73. Host: So, what have you done with those fake accounts?
  74.  
  75. TimC: Whatever I wanted. I mean, once I learned how YouTube's algorithm worked, I started using them to prop up channels that I liked. It's amazing how much a million subscribers meant ten years ago.
  76.  
  77. Host: So, that's why you bill yourself as an "influencer"?
  78.  
  79. TimC: No. A million subscribers -- or three million -- doesn't mean nearly as much now as it did back then. There are complete fucking retards with subscribers in the tens of millions.
  80.  
  81. Host: So--*laughs* sorry, that caught me off-guard. So, what makes you such an important influencer, if you can't help channels like you used to?
  82.  
  83. TimC: Oh, I still help them. A channel with a few hundred or even a few thousand subscribers suddenly gaining two or three million will push them up in the rankings. YouTube's algorithm prioritizes relevant content: if a channel suddenly starts receiving lots of subscribers, it sees that as being indicative of general sensibility, so it starts promoting their videos to new viewers, in the "Recommended" section of viewers who have watched similar content, et cetera.
  84.  
  85. Host: Then why did you say that you don't see that as what makes you an influencer?
  86.  
  87. TimC: Because I mostly don't use my accounts to help people.
  88.  
  89. Host: What do you use them for?
  90.  
  91. TimC: To hurt them.
  92.  
  93. Host: Interesting. Do you use them to flag videos or something?
  94.  
  95. TimC: No. If I just false-flagged a bunch of videos with my accounts, they'd all get deleted eventually.
  96.  
  97. Host: Then what do you do?
  98.  
  99. TimC: I subscribe.
  100.  
  101. Host: How--what? How does that hurt channels?
  102.  
  103. TimC: I'm not trying to hurt channels. I'm trying to hurt people.
  104.  
  105. Host: How does that--what's the difference?
  106.  
  107. TimC: Think about it from a creator's perspective: if you suddenly gained three million subscribers, you'd think you were finally "making it", right?
  108.  
  109. Host: Sure.
  110.  
  111. TimC: And that massive boost would help your channel do well in the rankings, as I said previously, so the viewership and subscriber count would only go up from there.
  112.  
  113. Host: Right.
  114.  
  115. TimC: So, then, how do you think it would feel if those three million subscribers suddenly unsubscribed?
  116.  
  117. Host: Wait, you--what? Holy shit.
  118.  
  119. TimC: But that's too easy. I could pick any channel to suddenly give three million subscribers and then take them away. That's boring. So, I look for channels that I truly hate. Channels that produce content that I think is absolute garbage. Those are the channels I give subscribers to.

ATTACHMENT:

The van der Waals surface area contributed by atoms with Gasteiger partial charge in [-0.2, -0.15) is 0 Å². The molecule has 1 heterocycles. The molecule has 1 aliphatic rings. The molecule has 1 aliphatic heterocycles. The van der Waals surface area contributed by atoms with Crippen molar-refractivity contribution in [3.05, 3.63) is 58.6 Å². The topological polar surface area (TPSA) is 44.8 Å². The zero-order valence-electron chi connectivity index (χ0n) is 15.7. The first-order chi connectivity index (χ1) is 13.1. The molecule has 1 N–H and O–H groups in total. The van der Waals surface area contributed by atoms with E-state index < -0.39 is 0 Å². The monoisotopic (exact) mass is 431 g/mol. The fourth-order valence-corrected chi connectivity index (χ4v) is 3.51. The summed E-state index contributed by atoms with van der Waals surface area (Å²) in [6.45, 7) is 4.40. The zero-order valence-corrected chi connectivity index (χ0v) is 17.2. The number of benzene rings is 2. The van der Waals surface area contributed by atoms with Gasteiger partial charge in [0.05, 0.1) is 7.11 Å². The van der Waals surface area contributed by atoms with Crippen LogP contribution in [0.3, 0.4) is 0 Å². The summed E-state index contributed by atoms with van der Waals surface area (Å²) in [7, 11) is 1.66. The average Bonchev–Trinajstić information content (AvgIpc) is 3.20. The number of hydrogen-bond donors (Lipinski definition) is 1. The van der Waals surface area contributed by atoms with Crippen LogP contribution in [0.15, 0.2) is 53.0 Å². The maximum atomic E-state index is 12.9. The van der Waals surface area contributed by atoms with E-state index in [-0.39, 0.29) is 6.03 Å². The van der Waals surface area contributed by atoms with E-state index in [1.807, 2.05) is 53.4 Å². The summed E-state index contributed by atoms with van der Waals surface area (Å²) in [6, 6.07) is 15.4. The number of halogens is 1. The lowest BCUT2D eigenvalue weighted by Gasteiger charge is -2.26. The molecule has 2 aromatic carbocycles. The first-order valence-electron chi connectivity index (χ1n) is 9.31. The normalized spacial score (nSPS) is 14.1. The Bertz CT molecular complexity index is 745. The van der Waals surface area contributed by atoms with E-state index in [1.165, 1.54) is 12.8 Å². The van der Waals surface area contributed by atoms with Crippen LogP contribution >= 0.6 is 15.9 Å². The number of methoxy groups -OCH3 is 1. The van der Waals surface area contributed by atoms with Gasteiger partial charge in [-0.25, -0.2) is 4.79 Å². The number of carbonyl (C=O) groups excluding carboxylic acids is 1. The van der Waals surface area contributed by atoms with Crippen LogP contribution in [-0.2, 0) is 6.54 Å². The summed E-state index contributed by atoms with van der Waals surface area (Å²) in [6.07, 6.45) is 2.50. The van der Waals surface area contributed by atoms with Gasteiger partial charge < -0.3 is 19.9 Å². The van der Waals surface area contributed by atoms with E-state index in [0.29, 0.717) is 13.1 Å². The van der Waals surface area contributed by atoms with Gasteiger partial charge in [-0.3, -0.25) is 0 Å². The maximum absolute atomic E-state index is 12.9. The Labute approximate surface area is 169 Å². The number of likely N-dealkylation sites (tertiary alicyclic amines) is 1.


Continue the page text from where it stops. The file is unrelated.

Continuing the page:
120.  
  121. Host: Why?
  122.  
  123. TimC: I already explained why: so I can take them away. But that's only part of it. Timing is critical. When I find a channel I hate, I follow the creator on every social media outlet they have: Twitter, Instagram, Facebook, whatever. I wait until they do something, say something, create a video that means a lot to them -- something that I think they really believe in -- and then I take the subs away. You can't imagine how devastating that is.
  124.  
  125. Host: No, I really can't.
  126.  
  127. TimC: Most of them do the same song and dance afterwards. Usually, they make a post -- or, for the smarter ones, they make a video, and they monetize it -- apologizing for whatever perceived offense they may have caused. They delete the tweet, the offending video, whatever, and they beg their subscribers to give them a second chance. Of course, they don't realize that they're just talking to me.
  128.  
  129. Host: Fucking hell.
  130.  
  131. TimC: It's a truly remarkable thing to see. You'd be amazed at how easily shaken most people's convictions are.
  132.  
  133. Host: You said "most". Are there people who don't do that?
  134.  
  135. TimC: To my recollection, there was one person who didn't follow the usual formula. He didn't delete his video, he didn't apologize -- he actually doubled down, and made a second video with more emphasis than the first. Honestly, I was shocked. I kind of admire that sort of conviction. So, you know what I did?
  136.  
  137. Host: Did you give the subscribers back?
  138.  
  139. TimC: Fuck no, I got bored and moved on to the next target.
  140.  
  141. Host: You're sick.
  142.  
  143. TimC: I guess. I don't really care.
  144.  
  145. Host: Great. That seems like a good place to end this bullsh--[voice fades]
  146.  
  147. TimC: Don't forget, you're under NDA.
  148.  
  149. Host: [background audio]Fuck off.